people just dont start talking about themselves to people theyve never met.
Lastly, Patrick explained the differences of our society and the Congos society. He said
here in the U.S. and in Europe everyone is so stressed about everything. He said time is very
fixed and things must be done on a schedule in the West. However, Patrick described the way of
life in the Congo as laid back and relaxed. The DROC has a low uncertainty kind of society. For
example, Patrick said that someone could tell you that theyll be there tomorrow, but it could be
days or a week before you see them. He explained that transportation is not something you can
rely on. Patrick laughed and said, When it(the bus) comes, it comes and Ill be there, is the
kind of attitude the people have.

I learned a lot about myself by doing this project. I found some concepts Patrick
described to be familiar such as regional identity and having respect for my elders. However,
some things I could never have imagined, like not being able to return to your home because of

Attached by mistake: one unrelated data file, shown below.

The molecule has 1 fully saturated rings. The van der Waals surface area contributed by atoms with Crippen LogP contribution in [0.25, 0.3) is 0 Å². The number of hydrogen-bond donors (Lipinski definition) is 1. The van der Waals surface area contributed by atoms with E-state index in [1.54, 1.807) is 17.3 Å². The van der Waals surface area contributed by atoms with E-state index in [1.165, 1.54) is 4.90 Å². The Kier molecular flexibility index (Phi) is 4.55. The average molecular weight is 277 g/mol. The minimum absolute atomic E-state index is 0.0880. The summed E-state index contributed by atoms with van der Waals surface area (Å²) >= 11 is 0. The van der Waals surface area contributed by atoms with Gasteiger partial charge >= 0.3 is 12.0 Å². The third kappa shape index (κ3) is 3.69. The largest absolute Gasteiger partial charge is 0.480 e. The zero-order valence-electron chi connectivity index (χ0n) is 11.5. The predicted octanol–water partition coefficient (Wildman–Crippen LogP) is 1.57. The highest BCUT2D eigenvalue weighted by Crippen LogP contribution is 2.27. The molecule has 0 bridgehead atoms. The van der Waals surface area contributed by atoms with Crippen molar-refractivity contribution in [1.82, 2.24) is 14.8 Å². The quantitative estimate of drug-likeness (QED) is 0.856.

civil war. There were certain things Patrick said that really stuck out to me.
One of these things was when Patrick talked about the people of the Congo. He said that
people are always smiling; they do not have a lot of things but theyve learned to be content. His
attitude was that worrying cannot change the situation, so why worry? He said that when he
returns home people will come over with food for him because they heard he was returning. He
told me, This touches me because I have been in the U.S. for a long time and I forgot this kind
of generosity. I was glad that Patrick opened up and shared that with me because it really
touched me too. I feel sad that he cannot go back to his home and I think that it probably makes
him sad too. I loved imagining the Congolese people with their smiles and their relaxed attitude
of time. Also, I feel gratitude at being able to grow up in the U.S. after hearing some of his
stories. He explained that the companies simply do not have the resources to supply the houses
with water and electricity all day long, so the water and electricity will only work for a few hours
out of the day.
There were a few things Patrick said very nonchalantly that I was surprised about because
they do not happen in the U.S. One of the things that surprised me was when he spoke about the
President of the Congo that was in office when he was a boy. When a person of the Congo